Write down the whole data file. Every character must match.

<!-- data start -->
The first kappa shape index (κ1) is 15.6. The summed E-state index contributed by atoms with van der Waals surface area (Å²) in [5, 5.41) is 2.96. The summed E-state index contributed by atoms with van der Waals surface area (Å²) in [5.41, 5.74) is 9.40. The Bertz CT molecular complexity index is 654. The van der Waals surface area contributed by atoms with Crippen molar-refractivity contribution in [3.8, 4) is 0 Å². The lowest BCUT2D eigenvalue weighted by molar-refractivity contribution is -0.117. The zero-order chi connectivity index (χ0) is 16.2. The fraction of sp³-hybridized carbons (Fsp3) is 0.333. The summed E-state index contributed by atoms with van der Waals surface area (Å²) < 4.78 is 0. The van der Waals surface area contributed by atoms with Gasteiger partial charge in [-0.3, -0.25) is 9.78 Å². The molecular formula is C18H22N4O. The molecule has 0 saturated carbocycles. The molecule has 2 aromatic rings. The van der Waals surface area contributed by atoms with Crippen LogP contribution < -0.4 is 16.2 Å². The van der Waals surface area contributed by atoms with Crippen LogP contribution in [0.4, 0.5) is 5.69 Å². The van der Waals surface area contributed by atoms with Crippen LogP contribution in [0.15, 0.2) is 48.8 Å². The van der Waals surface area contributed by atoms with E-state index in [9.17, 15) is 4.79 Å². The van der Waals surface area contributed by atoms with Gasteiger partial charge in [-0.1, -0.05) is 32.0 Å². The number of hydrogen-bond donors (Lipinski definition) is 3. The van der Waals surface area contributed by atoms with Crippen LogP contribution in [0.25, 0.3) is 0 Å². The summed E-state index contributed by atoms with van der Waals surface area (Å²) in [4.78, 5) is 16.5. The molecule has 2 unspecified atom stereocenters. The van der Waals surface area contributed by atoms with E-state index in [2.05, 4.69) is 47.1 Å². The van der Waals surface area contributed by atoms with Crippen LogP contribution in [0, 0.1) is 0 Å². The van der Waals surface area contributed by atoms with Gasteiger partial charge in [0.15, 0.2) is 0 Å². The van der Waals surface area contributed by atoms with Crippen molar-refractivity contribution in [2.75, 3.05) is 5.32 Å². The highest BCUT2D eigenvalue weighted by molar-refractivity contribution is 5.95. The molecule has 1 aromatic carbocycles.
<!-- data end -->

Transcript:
The first kappa shape index (κ1) is 15.6. The summed E-state index contributed by atoms with van der Waals surface area (Å²) in [5, 5.41) is 2.96. The summed E-state index contributed by atoms with van der Waals surface area (Å²) in [5.41, 5.74) is 9.40. The Bertz CT molecular complexity index is 654. The van der Waals surface area contributed by atoms with Crippen molar-refractivity contribution in [3.8, 4) is 0 Å². The lowest BCUT2D eigenvalue weighted by molar-refractivity contribution is -0.117. The zero-order chi connectivity index (χ0) is 16.2. The fraction of sp³-hybridized carbons (Fsp3) is 0.333. The summed E-state index contributed by atoms with van der Waals surface area (Å²) < 4.78 is 0. The van der Waals surface area contributed by atoms with Gasteiger partial charge in [-0.3, -0.25) is 9.78 Å². The molecular formula is C18H22N4O. The molecule has 0 saturated carbocycles. The molecule has 2 aromatic rings. The van der Waals surface area contributed by atoms with Crippen LogP contribution < -0.4 is 16.2 Å². The van der Waals surface area contributed by atoms with Crippen LogP contribution in [0.4, 0.5) is 5.69 Å². The van der Waals surface area contributed by atoms with Crippen LogP contribution in [0.15, 0.2) is 48.8 Å². The van der Waals surface area contributed by atoms with E-state index in [9.17, 15) is 4.79 Å². The van der Waals surface area contributed by atoms with Gasteiger partial charge in [-0.1, -0.05) is 32.0 Å². The number of hydrogen-bond donors (Lipinski definition) is 3. The van der Waals surface area contributed by atoms with Crippen LogP contribution in [0.25, 0.3) is 0 Å². The summed E-state index contributed by atoms with van der Waals surface area (Å²) in [4.78, 5) is 16.5. The molecule has 2 unspecified atom stereocenters. The van der Waals surface area contributed by atoms with E-state index in [2.05, 4.69) is 47.1 Å². The van der Waals surface area contributed by atoms with Crippen LogP contribution in [0, 0.1) is 0 Å². The van der Waals surface area contributed by atoms with Gasteiger partial charge in [0.15, 0.2) is 0 Å². The van der Waals surface area contributed by atoms with Crippen molar-refractivity contribution in [2.75, 3.05) is 5.32 Å². The highest BCUT2D eigenvalue weighted by molar-refractivity contribution is 5.95. The molecule has 1 aromatic carbocycles.